Format: Amazon Prime Streaming
Director: George Armitage
This movie held up better than I expected. It's still the same mess of wanting to be too many things that it was when I saw it in the theater, but it's still charming and still works.
Something about the movie feels like a studio editor, who didn't care, came at it super hard, or there were just too many competing things occurring in the script to make it really gel.* But the two stars, John Cusack and Minnie Driver, are charming and, frankly, non-standard enough in their approaches that they do a lot of heavy lifting just by being the leads.
Director George Armitage is a curious selection. He had previously made Miami Blues, which has it's own odd pacing (if what I remember from seeing it when I was 16 is any indication). A lot of the film feels improvised, and that's not a complaint. You get some interesting risks in the movie, and maybe more honesty about the characters.
I am now actually looking at my 30th high school reunion in a couple of years, so the notion of a 10th reunion having any impact is way in the rearview mirror (I have not attended any official reunions), but in 1997 when this came out, I was only 4 years out of school, and the notion of what I'd be and where I'd be loomed large. And the idea in the script of what it would mean to have taken a severe left turn and wound up as a professional assassin and *still* coming back for a reunion to catch up with the girl you let get away - that's some true boy's own romance stuff there.
Gen X definitely wrestled with the notion of reunions a bit differently than the Boomers, who saw it as The Big Chill or the like. Instead, our reunion pictures were more along the lines of Romy and Michele's High School Reunion, a nightmare of our own making as we inserted ourselves into the continuity we'd broken off at age 18 to see if we'd held up our promises to ourselves - that we thought other people gave a shit about. And, let's be honest, what better way to show ourselves our new life was more interesting than having to off a guy who came for us in the halls where we used to worry about getting a tardy marked on our permanent records?
But, yeah, it's both the fantasy and awkwardness of realizing you DID manage to not just wind up like the people you swore you'd move away from. Sure, you aren't as boring as the guy talking about his law practice, but now you're having to recruit your old pal to help you move a body?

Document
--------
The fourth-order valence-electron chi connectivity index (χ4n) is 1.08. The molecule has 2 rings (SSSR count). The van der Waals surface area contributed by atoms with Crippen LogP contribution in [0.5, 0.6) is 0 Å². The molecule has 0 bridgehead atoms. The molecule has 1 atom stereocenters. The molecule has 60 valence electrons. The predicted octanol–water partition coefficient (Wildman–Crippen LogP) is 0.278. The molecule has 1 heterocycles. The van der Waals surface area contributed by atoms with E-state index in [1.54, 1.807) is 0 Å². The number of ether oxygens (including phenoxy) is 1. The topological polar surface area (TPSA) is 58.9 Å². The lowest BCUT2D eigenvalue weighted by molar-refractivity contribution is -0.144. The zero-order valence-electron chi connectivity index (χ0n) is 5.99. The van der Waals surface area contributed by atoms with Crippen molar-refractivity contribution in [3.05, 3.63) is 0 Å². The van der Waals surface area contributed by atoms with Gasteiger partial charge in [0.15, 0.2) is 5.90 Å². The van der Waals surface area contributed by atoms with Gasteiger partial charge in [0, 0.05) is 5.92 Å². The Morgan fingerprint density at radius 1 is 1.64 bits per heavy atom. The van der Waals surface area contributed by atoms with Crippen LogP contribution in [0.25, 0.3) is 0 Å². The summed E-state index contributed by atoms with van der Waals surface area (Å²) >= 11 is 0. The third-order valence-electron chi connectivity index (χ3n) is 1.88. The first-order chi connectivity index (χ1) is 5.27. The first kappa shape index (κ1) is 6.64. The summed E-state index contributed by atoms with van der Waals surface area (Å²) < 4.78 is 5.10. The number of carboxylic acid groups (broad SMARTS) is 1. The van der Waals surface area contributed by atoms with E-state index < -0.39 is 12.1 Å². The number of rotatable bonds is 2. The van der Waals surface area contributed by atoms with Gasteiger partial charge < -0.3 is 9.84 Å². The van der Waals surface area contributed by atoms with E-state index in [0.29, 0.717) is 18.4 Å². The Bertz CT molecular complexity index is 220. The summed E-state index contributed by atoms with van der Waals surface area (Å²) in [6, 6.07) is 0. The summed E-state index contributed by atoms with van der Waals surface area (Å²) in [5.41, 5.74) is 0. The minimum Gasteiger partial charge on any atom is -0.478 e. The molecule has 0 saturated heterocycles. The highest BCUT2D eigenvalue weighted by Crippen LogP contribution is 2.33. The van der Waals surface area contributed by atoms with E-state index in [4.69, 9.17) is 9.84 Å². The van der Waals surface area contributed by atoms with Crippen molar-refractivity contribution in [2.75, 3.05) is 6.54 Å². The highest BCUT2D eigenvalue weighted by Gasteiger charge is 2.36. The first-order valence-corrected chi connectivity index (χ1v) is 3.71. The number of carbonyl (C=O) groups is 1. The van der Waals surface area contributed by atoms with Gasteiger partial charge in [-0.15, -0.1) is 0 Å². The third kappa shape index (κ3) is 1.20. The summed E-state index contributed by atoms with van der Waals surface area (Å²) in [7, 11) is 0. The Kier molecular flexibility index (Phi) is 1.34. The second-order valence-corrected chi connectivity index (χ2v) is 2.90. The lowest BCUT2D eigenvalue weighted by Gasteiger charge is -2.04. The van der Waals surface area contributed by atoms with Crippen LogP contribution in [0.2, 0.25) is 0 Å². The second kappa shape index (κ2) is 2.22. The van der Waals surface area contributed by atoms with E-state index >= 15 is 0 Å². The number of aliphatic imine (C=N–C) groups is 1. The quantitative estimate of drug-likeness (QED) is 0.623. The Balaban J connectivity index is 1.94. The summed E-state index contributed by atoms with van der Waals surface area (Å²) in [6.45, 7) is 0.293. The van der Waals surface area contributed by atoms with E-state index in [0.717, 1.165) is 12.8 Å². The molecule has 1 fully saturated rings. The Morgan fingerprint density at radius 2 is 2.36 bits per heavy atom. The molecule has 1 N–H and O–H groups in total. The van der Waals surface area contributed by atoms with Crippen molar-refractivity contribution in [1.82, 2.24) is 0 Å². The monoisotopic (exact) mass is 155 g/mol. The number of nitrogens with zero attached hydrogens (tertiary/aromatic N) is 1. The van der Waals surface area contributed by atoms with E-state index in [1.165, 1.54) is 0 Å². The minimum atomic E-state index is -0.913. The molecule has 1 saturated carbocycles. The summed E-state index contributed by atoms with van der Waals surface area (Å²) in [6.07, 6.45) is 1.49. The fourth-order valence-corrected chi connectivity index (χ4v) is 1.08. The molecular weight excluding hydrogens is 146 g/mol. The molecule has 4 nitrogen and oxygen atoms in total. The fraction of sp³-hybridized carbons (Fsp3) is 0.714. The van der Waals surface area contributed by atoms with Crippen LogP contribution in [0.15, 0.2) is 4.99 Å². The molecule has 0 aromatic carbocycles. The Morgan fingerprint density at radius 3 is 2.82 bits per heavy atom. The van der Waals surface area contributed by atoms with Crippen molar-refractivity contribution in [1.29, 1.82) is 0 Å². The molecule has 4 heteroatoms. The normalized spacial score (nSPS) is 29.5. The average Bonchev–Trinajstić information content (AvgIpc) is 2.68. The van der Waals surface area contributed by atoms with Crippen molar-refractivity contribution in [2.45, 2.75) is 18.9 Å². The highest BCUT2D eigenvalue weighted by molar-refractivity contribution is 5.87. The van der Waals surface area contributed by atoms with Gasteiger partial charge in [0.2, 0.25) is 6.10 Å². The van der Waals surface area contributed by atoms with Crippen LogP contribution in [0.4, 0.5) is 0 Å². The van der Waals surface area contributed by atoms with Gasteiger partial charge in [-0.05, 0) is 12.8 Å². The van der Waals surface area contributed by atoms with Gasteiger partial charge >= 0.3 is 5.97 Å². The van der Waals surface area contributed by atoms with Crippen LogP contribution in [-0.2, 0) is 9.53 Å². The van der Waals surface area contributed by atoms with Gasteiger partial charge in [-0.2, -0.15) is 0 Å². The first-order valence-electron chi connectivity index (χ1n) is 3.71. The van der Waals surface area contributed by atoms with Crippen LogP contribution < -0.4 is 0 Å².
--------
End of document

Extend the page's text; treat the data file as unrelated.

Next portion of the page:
As I said, the leads are great. Cusack had already been the Gen X high schooler avatar for middle-class kids, from his Savage Steve Holland high school films to the iconic turn as Lloyd Dobbler.** Having him revisit high school now as a hitman at the end of his rope, who is remembering the last good thing in his life? That just worked. And, of course, it didn't hurt that Joan Cusack plays his office manager, getting to cut loose in a way Joan Cusack is rarely allowed but clearly can do.
Minnie Driver as the ex girlfriend is a curious choice. She's barely hanging in there with an American accent, and it's absolutely not a Michigan accent, but it doesn't matter. She's not a cool 90's girl, a la Janine Garofolo, nor a comedian there to quip wise or goofy. And - it's a solid and buyable chocie. Driver was an unconventional beauty for the "if it's not blonde, why would we look at it?" 1990's, and she radiates a certain cool charisma that you can see would stick in someone's mind.
Whatever spark she felt for Martin Blank in 1986 is still alive and kicking, and she has her own unresolved business. She doesn't get fleshed out super well, and is left mostly reacting to what is happening, but she clearly plays her character as a living, flesh and blood person who is *fine* without Martin, and not just an empty vessel of a character.
But, the immediate locking of eyes and move to making out - I sincerely doubt was scripted, but, man, it works, and it sells everything else about why she doesn't tell him to just fuck off when that feels like the *logical* thing. 10 years haven't cooled anything down.
The movie is funny - darkly, morbidly funny. Seeing your house turned into an Ulti-Mart is a real "you can never go home again" reminder. Dan Aykroyd in maybe his best role of the 1990's as a gun-for-hire trying to unionize the biz was a revelation when this thing came out, and still is one of the best bits.
But everyone pulls their weight. Jeremy Piven hadn't yet burned audiences out yet, and is in top form, and Hank Azaria and K. Todd Freeman as shady NSA agents is just good stuff.
The movie is so music-heavy (losing sight of the fact it's supposed to be 1980's music, but okay) that the film had two separate "music from the movie" soundtrack albums. It's some rock solid programming and captured a particular vibe for the movie without a score that it seems we used to see a lot more of in the 1990's, but has kinda disappeared. But, yeah, the soundtrack of college-rock favorites has its own legacy.
*late edit - apparently the director shot 3 versions of everything - a scripted take, an over the top take and a bunch of improv take. Then tried to cut them together. So, yeah, lots of improv, meaning lots of throw-away lines and maybe some stuff that doesn't really go anywhere
**still proud to say I saw Say Anything in the theater, man